Everyone from cafe owners operating a Wi-Fi network to cloud computing companies should be responsible for helping identify and eradicate child abuse images.
Google's and Microsoft's announcement that they have stepped up their efforts to eradicate child sex abuse content by filtering out more than 100,000 words and phrases has been widely welcomed, but has led to questions about how effective the measures will be. The problem boils down to the fact that despite Google and Bing accounting for more than 95% of search engine traffic on the web, only a very small proportion of those looking for these images use what most people traditionally view as the internet.
The vast majority of those seeking to find and share child abuse images use peer-to-peer (P2P) networks, internet relay chats (IRC) or, increasingly, the "deep web" where authorities cannot track your identity or location.
"Google and Microsoft alone can't 'fix' the internet. Blocking search will deter some of the curious but will ultimately drive criminals elsewhere. The fact remains that the vast majority of this material is not found on the open, searchable internet but rather on P2P, internet chat relays and anonymised networks," said Christian Berg, CEO of NetClean , a company which produces technology to track illegal images of child sexual abuse.
Berg continued that the solution is for everyone who operates a computer network, no matter how large or small, to become more responsible for the content stored and shared via that network.
"To solve this problem, we need to have collective responsibility. Everyone with computers, who operates a network, has a responsibility to help find victims and abusers, not merely block content. Regardless if it is Google, Microsoft, a private cloud storage service, a café offering Wi-Fi or a business with an internal network, everyone needs to take responsibility for their network and their machines. The technology is there to allow everyone to make a difference. Let's make sure we're tackling the cause rather than masking the symptoms."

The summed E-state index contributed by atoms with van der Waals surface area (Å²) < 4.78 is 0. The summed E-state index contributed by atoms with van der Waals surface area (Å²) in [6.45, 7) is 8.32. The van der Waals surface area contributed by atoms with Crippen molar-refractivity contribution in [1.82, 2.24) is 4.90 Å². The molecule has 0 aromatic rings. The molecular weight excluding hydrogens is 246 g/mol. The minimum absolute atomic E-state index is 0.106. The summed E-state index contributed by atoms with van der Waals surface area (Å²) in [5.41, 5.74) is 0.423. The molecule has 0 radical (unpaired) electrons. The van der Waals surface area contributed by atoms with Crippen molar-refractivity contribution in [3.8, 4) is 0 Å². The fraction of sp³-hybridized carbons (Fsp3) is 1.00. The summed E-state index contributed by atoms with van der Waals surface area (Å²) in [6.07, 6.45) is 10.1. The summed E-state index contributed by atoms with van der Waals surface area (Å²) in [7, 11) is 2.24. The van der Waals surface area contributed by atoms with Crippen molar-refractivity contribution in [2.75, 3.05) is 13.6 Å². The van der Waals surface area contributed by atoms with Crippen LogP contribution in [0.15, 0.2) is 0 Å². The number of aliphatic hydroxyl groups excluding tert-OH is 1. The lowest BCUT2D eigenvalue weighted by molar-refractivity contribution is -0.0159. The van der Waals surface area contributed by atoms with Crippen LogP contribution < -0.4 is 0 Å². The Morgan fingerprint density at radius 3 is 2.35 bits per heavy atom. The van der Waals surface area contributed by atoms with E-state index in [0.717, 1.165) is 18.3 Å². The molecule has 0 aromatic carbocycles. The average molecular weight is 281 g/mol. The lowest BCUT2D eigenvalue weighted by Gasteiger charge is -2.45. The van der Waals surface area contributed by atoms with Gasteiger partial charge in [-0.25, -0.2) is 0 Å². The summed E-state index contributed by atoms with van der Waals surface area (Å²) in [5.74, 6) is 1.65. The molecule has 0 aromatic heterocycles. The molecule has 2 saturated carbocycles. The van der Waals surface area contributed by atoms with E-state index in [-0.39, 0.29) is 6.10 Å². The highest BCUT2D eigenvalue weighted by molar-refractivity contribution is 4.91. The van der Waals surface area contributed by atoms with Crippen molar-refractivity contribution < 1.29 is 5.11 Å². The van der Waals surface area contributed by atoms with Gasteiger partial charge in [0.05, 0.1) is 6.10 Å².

Following Google's and Microsoft's announcements this week, the National Crime Agency announced that it would be looking to tackle the sharing of child abuse images on the "hidden internet" with a joint UK-US taskforce working on a specific, in-depth programme on how to tackle paedophiles using the deep web to view and share child abuse images.
David Cameron also said that the expertise of the agents in the UK's spying centre, GCHQ, would be put to use to tackle the problem:
"There's been a lot in the news recently about the techniques, ability and brilliance of the people involved in the intelligence community, in GCHQ and the NSA in America. That expertise is going to be brought to bear to go after these revolting people sharing these images [of child abuse] on the dark net, and making them available more widely," the prime minster said on the BBC's Jeremy Vine show.
The deep or hidden web, also known as the Tor network, is a part of the internet which is not indexed by traditional search engines and is only accessible through a special browser which shields your identity. As well as being used to share illegal material, it is used as a way of anonymously selling drugs online through market places like Silk Road, and even offering bounties to assassinate high profile figures.
The UK will also hold an international summit next year to bring together governments, law enforcement, charities and industry to agree international follow-up to the agreement reached today.
The summit will include a specific focus on protecting the victims of online child abuse, and how the National Crime Agency can work internationally to prevent children being exploited online.